“Winter is the time for comfort, for good food and warmth,
for the touch of a friendly hand and for a talk beside the fire:
it is the time for home.”
Edith Sitwell, British poet and critic 1887-1964
Winter has arrived in force now. We have been lulled into thinking it won’t happen, but yesterday and today, the rain fell, the wind blew and the temperature plummeted. June, July and August are winter months here in New Zealand.
I think the days of quietly sitting reading in the warm sunshine are now over for the next several months
Not surprisingly, therefore, today my thoughts turned to soup. For those of you who have been following me on my other blog
If you have been following me on my other site Growing Younger Each Day you will know that I love soup. I need no excuse to make it whatever the weather. When my children were at home, we always had clearing out the fridge soup for Saturday lunch. That left space for the new vegetables I was to buy. And there were always other people for Saturday lunch.
After making soup and enjoying a hot bowlful for lunch I took a trip down memory lane. Back so many years to when I was a young 18-year-old living in London.
It was 1956 and I had recently left school to work in the American Express Company’s Freight Department in The Haymarket, as a secretary. It was only some 11 years after the end of the Second World War and rationing had dragged on for many of those years. As part of our salary (which we called wages in those far-off days), we were given Luncheon Vouchers.
Luncheon Vouchers were introduced in 1954 and were used to ensure that workers got a good meal in the middle of the day without companies having to provide their own canteens. They were readily accepted in cafes and food bars, coffee shops and sandwich bars. The image was displayed so that you could easily identify where to use these vouchers. They were in use for many years and who know, maybe they still are.
And there were many shops and establishments that didn’t sell food displaying the voucher sign. The vouchers were as good as cash.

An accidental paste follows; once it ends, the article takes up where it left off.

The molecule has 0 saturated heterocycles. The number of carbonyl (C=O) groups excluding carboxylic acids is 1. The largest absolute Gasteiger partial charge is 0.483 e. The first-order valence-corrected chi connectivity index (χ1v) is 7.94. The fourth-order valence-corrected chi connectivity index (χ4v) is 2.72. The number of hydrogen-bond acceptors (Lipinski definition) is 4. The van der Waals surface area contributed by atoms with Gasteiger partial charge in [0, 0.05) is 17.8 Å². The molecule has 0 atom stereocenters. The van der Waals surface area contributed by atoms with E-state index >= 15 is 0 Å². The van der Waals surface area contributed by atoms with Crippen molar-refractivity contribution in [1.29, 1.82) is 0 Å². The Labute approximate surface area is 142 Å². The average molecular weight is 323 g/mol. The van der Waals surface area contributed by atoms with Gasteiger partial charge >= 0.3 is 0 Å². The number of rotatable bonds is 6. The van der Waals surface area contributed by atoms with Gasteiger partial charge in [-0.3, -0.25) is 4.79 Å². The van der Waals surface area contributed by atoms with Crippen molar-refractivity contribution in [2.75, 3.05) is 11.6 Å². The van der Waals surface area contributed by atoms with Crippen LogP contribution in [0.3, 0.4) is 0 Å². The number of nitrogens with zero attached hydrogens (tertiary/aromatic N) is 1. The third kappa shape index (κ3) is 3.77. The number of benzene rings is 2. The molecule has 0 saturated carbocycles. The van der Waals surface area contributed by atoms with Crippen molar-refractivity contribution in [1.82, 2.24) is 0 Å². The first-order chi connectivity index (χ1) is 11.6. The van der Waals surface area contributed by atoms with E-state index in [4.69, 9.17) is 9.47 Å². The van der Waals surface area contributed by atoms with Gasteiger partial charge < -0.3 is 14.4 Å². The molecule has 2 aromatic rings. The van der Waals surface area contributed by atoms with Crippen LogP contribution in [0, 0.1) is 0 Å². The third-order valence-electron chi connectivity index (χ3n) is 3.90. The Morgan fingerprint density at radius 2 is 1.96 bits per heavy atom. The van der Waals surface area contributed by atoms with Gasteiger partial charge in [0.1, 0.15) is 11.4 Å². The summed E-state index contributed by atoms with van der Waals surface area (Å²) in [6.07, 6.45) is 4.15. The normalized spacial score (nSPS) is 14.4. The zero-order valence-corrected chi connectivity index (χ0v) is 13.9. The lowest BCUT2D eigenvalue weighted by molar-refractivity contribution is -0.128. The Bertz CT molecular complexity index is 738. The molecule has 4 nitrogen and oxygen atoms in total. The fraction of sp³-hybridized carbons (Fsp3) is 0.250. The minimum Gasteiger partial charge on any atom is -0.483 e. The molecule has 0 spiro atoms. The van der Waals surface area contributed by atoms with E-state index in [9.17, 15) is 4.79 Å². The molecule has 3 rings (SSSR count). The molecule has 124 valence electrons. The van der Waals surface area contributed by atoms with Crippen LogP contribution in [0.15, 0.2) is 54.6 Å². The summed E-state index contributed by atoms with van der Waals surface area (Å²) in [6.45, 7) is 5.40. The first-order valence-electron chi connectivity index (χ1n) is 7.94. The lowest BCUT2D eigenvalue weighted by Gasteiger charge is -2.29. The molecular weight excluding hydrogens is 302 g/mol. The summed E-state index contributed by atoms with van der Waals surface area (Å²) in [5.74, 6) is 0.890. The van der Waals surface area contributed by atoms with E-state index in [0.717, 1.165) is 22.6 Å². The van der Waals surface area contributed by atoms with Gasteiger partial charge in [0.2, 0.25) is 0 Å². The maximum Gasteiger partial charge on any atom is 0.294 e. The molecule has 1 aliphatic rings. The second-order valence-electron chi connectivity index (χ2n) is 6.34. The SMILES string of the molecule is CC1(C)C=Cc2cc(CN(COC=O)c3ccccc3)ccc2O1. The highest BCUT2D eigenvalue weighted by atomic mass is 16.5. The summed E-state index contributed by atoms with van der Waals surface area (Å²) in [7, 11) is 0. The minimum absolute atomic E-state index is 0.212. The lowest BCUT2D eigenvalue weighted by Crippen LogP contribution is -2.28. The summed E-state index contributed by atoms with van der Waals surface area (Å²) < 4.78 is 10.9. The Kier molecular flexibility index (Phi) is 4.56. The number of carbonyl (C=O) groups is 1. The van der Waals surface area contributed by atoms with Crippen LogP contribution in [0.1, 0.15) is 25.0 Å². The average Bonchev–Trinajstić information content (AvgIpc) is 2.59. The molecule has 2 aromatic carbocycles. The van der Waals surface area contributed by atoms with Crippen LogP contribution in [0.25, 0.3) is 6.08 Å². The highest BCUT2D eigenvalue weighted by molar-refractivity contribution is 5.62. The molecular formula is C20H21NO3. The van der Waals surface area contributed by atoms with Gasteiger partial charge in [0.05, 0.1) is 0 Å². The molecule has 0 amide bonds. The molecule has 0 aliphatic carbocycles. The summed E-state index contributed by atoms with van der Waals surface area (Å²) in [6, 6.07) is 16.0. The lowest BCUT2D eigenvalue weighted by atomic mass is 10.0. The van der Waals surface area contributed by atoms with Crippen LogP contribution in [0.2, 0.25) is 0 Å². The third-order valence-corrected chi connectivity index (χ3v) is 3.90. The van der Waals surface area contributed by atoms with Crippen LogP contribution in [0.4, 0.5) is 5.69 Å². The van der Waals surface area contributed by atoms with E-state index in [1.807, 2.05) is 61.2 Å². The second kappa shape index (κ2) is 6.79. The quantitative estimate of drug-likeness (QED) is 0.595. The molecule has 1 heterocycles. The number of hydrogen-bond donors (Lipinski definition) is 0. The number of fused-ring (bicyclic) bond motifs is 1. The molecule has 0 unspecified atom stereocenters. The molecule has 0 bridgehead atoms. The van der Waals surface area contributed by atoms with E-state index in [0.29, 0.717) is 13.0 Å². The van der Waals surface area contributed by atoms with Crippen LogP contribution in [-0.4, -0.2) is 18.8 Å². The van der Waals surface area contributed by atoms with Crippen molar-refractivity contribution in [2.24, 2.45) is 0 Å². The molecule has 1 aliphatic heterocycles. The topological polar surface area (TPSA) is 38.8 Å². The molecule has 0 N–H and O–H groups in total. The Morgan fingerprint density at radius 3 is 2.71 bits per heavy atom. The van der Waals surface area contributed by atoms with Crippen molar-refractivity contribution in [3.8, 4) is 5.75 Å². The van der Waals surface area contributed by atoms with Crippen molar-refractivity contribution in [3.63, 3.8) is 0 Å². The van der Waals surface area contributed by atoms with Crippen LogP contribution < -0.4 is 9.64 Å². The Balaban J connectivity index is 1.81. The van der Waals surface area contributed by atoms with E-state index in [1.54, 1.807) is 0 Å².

But later it came to light that Luncheon Vouchers were being used for many other things. The famous case of Cynthia Payne who was charged with keeping a brothel brought this to light. “Payne first came to national attention in 1978 when police raided her home and found a sex party was in progress. Elderly men paid in out-of-date Luncheon Vouchers to dress up in lingerie and be spanked by young women.”
So what does this have to do with soup?
The Haymarket is a short stroll to Soho. At the time there was a number of small Italian cafes in the area and this is where we used our Luncheon Vouchers for lunch several times a week. We were introduced to different soups including Minestrone with Parmesan cheese on top and pasta in its different forms. All of these were very strange to our London tastes at the time.
So most days saw us having cappuccino coffee – a true luxury as coffee had been rationed during the war years – after our soup. My parents weren’t particularly happy about my going to Soho with its reputation for prostitutes on every corner and of course, the Windmill Theatre, most (in)famous for its nude tableaux. Very daring for the time. Did you see Dame Judi Dench in the movie “Mrs Henderson Presents” that was made about the Windmill?
And for me, Minestrone soup always takes me back to a little cafe in Wardour Street where young women used to meet and think we were so sophisticated. Remember 18 year-olds at that time were very innocent. Not nearly as worldly-wise as those of today. With my sisters, I lived at home and we were quite tightly controlled by our parents as far as what was acceptable and what was not. And what we were allowed to do. How different it is today.
“Soup is cuisine’s kindest course. It breathes reassurance;
it steams consolation; after a weary day it promotes sociability,
as the five o’clock cup of tea or the cocktail hour.”
Louis P. De Gouy, author of The Soup Book.